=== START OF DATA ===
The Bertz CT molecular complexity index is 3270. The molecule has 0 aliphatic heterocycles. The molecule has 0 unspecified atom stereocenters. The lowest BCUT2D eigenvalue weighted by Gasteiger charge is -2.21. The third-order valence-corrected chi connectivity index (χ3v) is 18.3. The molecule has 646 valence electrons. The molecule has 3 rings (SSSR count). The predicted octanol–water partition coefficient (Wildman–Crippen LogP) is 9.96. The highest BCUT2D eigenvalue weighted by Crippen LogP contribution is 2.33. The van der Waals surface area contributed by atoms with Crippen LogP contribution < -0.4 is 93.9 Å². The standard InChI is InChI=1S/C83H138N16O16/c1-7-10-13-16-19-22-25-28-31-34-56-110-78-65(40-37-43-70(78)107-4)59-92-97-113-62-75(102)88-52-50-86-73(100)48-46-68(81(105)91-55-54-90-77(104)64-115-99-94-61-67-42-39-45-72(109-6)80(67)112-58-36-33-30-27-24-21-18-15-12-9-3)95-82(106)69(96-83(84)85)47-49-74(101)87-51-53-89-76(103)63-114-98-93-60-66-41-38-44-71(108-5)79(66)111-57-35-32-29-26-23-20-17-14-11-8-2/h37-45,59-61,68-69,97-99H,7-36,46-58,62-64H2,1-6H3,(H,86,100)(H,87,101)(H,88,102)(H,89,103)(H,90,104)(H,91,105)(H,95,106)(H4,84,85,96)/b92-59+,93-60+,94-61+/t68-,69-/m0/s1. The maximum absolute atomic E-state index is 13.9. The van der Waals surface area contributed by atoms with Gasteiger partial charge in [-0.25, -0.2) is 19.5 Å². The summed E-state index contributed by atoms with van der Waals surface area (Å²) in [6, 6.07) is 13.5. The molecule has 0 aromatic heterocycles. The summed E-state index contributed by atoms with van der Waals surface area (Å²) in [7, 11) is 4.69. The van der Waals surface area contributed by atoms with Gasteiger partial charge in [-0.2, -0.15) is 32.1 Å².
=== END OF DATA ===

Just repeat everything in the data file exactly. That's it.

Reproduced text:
The Bertz CT molecular complexity index is 3270. The molecule has 0 aliphatic heterocycles. The molecule has 0 unspecified atom stereocenters. The lowest BCUT2D eigenvalue weighted by Gasteiger charge is -2.21. The third-order valence-corrected chi connectivity index (χ3v) is 18.3. The molecule has 646 valence electrons. The molecule has 3 rings (SSSR count). The predicted octanol–water partition coefficient (Wildman–Crippen LogP) is 9.96. The highest BCUT2D eigenvalue weighted by Crippen LogP contribution is 2.33. The van der Waals surface area contributed by atoms with Crippen LogP contribution < -0.4 is 93.9 Å². The standard InChI is InChI=1S/C83H138N16O16/c1-7-10-13-16-19-22-25-28-31-34-56-110-78-65(40-37-43-70(78)107-4)59-92-97-113-62-75(102)88-52-50-86-73(100)48-46-68(81(105)91-55-54-90-77(104)64-115-99-94-61-67-42-39-45-72(109-6)80(67)112-58-36-33-30-27-24-21-18-15-12-9-3)95-82(106)69(96-83(84)85)47-49-74(101)87-51-53-89-76(103)63-114-98-93-60-66-41-38-44-71(108-5)79(66)111-57-35-32-29-26-23-20-17-14-11-8-2/h37-45,59-61,68-69,97-99H,7-36,46-58,62-64H2,1-6H3,(H,86,100)(H,87,101)(H,88,102)(H,89,103)(H,90,104)(H,91,105)(H,95,106)(H4,84,85,96)/b92-59+,93-60+,94-61+/t68-,69-/m0/s1. The maximum absolute atomic E-state index is 13.9. The van der Waals surface area contributed by atoms with Gasteiger partial charge in [-0.25, -0.2) is 19.5 Å². The summed E-state index contributed by atoms with van der Waals surface area (Å²) in [6, 6.07) is 13.5. The molecule has 0 aromatic heterocycles. The summed E-state index contributed by atoms with van der Waals surface area (Å²) in [7, 11) is 4.69. The van der Waals surface area contributed by atoms with Gasteiger partial charge in [-0.2, -0.15) is 32.1 Å².